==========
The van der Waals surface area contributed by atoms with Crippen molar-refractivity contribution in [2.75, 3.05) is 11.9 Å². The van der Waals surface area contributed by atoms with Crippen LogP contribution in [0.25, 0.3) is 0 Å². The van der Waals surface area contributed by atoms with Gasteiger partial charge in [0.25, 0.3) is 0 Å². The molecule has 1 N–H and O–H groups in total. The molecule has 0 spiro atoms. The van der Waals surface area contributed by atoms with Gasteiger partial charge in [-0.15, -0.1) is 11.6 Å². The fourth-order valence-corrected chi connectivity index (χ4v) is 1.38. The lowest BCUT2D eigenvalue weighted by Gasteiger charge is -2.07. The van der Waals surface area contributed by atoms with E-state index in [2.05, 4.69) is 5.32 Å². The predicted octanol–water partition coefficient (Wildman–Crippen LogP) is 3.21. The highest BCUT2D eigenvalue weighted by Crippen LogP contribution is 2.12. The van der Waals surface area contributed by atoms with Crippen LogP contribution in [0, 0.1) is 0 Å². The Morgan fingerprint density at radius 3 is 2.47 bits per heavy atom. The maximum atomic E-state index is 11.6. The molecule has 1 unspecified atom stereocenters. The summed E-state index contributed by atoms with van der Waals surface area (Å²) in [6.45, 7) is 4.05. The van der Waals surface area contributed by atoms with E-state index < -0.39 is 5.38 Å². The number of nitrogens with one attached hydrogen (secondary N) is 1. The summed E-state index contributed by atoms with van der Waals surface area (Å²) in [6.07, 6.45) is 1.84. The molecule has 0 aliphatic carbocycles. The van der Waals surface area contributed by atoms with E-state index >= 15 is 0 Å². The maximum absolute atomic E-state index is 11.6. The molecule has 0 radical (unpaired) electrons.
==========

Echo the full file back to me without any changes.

The van der Waals surface area contributed by atoms with Crippen molar-refractivity contribution in [2.75, 3.05) is 11.9 Å². The van der Waals surface area contributed by atoms with Crippen LogP contribution in [0.25, 0.3) is 0 Å². The van der Waals surface area contributed by atoms with Gasteiger partial charge in [0.25, 0.3) is 0 Å². The molecule has 1 N–H and O–H groups in total. The molecule has 0 spiro atoms. The van der Waals surface area contributed by atoms with Gasteiger partial charge in [-0.15, -0.1) is 11.6 Å². The fourth-order valence-corrected chi connectivity index (χ4v) is 1.38. The lowest BCUT2D eigenvalue weighted by Gasteiger charge is -2.07. The van der Waals surface area contributed by atoms with E-state index in [2.05, 4.69) is 5.32 Å². The predicted octanol–water partition coefficient (Wildman–Crippen LogP) is 3.21. The highest BCUT2D eigenvalue weighted by Crippen LogP contribution is 2.12. The van der Waals surface area contributed by atoms with Crippen LogP contribution in [0, 0.1) is 0 Å². The Morgan fingerprint density at radius 3 is 2.47 bits per heavy atom. The maximum atomic E-state index is 11.6. The molecule has 1 unspecified atom stereocenters. The summed E-state index contributed by atoms with van der Waals surface area (Å²) in [6.45, 7) is 4.05. The van der Waals surface area contributed by atoms with E-state index < -0.39 is 5.38 Å². The number of nitrogens with one attached hydrogen (secondary N) is 1. The summed E-state index contributed by atoms with van der Waals surface area (Å²) in [6.07, 6.45) is 1.84. The molecule has 0 aliphatic carbocycles. The van der Waals surface area contributed by atoms with E-state index >= 15 is 0 Å². The maximum absolute atomic E-state index is 11.6. The molecule has 0 radical (unpaired) electrons.